Public Action and the Dialectics of Decentralisation:
Against the myth of social capital as 'the missing link in development9
In the contemporary discourse on development in international agencies, notably the World Bank, there is a good deal of emphasis upon the virtues of 'participation5, sometimes taken as implying also 'empowerment5, and upon 'decentralisation9, which is seen either as the key means of realising participation or sometimes as being more or less equivalent to it. These three buzz-words are used in close alliance with two others: 'civil society5, and 'social capital9. The first of these is taken to mean that sphere of organised social life (though excluding political organisations, especially political parties) which lies outside the state on the one hand, and ascriptive forms of social organisation such as the family and kinship groups on the other (though some definitions of 'civil society9 would have it as including these forms of human association as well). The second, social capital, refers to 'social networks, norms and trust9 which are conducive to the creation of a 'vibrant9 or 'robust9 civil society because they facilitate the solving of problems of collective action; but the idea is commonly equated, in the international development agencies, with 'voluntary local association9. Indeed, in one World Bank paper it is argued that social capital, in this specific sense, constitutes 'the missing link in development9.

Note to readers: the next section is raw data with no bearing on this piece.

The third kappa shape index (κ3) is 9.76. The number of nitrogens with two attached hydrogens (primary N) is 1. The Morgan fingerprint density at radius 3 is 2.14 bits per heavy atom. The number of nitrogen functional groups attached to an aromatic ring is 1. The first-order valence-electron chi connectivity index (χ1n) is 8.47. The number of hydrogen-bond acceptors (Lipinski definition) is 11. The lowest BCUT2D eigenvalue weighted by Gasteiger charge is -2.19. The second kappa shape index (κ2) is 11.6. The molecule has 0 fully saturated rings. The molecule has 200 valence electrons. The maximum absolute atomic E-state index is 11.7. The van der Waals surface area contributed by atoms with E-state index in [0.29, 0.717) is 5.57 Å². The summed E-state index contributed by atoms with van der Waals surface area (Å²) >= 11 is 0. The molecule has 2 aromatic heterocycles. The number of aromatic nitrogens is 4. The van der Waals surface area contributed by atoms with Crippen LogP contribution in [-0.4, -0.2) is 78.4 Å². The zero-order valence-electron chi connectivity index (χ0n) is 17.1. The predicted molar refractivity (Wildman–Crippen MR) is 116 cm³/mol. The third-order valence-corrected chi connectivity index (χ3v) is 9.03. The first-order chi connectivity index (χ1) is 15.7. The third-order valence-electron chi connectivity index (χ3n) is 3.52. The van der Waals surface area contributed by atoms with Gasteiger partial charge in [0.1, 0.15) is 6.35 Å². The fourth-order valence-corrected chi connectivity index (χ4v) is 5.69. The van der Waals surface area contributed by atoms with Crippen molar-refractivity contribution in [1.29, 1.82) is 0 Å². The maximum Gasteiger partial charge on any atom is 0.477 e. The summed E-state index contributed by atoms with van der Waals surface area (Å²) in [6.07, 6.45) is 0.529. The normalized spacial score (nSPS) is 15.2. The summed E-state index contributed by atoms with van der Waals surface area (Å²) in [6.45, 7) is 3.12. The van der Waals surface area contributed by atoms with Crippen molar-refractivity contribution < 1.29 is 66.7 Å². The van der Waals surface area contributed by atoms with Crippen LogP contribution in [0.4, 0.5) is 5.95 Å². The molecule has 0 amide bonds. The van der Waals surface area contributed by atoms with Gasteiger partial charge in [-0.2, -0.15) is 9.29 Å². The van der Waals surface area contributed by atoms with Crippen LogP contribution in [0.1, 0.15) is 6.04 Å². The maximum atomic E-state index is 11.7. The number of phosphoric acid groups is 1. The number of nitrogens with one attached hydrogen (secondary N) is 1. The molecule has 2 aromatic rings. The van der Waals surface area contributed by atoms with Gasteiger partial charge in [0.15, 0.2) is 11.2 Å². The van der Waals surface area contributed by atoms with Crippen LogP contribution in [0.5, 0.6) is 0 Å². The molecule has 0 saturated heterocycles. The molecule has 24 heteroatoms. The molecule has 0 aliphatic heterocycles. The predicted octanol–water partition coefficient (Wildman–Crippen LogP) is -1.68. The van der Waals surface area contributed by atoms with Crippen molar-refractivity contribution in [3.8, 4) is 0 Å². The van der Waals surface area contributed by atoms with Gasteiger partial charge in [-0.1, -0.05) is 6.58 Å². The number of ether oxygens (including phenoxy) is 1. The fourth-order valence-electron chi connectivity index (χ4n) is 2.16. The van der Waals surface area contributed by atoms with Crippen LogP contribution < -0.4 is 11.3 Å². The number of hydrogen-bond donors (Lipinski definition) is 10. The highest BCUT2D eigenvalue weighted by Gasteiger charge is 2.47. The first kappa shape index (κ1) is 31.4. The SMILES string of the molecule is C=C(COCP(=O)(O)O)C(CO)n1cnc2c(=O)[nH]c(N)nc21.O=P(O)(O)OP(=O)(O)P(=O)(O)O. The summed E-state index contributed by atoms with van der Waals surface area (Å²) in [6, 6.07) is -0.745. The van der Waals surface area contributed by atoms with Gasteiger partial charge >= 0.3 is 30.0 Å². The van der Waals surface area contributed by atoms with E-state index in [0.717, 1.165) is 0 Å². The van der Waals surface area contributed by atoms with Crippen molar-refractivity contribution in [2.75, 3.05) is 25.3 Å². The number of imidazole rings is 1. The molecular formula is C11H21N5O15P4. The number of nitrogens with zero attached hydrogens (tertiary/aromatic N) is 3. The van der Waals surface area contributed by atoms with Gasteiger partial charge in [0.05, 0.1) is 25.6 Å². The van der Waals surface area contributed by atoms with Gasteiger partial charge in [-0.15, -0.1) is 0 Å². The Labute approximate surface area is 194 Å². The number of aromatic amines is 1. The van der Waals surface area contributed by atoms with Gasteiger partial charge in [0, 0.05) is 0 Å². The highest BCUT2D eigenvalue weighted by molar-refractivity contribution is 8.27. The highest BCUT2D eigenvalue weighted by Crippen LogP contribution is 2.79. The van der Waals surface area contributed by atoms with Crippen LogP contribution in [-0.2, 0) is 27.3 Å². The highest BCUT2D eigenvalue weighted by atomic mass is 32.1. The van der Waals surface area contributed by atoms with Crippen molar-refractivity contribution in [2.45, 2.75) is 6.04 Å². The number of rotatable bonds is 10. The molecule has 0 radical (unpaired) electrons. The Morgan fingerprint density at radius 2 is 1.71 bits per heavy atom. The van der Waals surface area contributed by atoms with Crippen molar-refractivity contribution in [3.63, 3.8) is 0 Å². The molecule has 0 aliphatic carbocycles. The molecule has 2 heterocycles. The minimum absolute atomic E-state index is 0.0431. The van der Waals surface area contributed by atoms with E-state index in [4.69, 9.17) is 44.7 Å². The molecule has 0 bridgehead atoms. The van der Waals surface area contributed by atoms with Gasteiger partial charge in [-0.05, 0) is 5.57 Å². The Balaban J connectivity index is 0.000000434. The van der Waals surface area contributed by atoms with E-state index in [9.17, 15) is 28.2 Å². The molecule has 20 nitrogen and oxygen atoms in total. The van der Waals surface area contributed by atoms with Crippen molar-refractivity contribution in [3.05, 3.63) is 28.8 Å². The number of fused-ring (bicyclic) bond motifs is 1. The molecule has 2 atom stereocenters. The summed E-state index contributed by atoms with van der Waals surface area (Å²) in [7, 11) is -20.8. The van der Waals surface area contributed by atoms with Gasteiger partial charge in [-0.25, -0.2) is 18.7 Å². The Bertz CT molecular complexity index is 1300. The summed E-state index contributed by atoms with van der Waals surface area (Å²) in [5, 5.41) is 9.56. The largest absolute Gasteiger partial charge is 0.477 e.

The basic idea is that it is through 'participation9 in 'voluntary local associations9 people are 'empowered9, in 'civil society9. A vibrant civil society, which implies the presence of a strong sense of civic and community responsibility amongst people, acts both as a vital check upon the activities and the agencies of the state, and as a kind of a conduit between the people and the government. A strong civil society
* Professor, London School of Economics &c Politics, London
Social Scientist, Vol. 29, Nos. 11-12, Nov. - Dec. 2001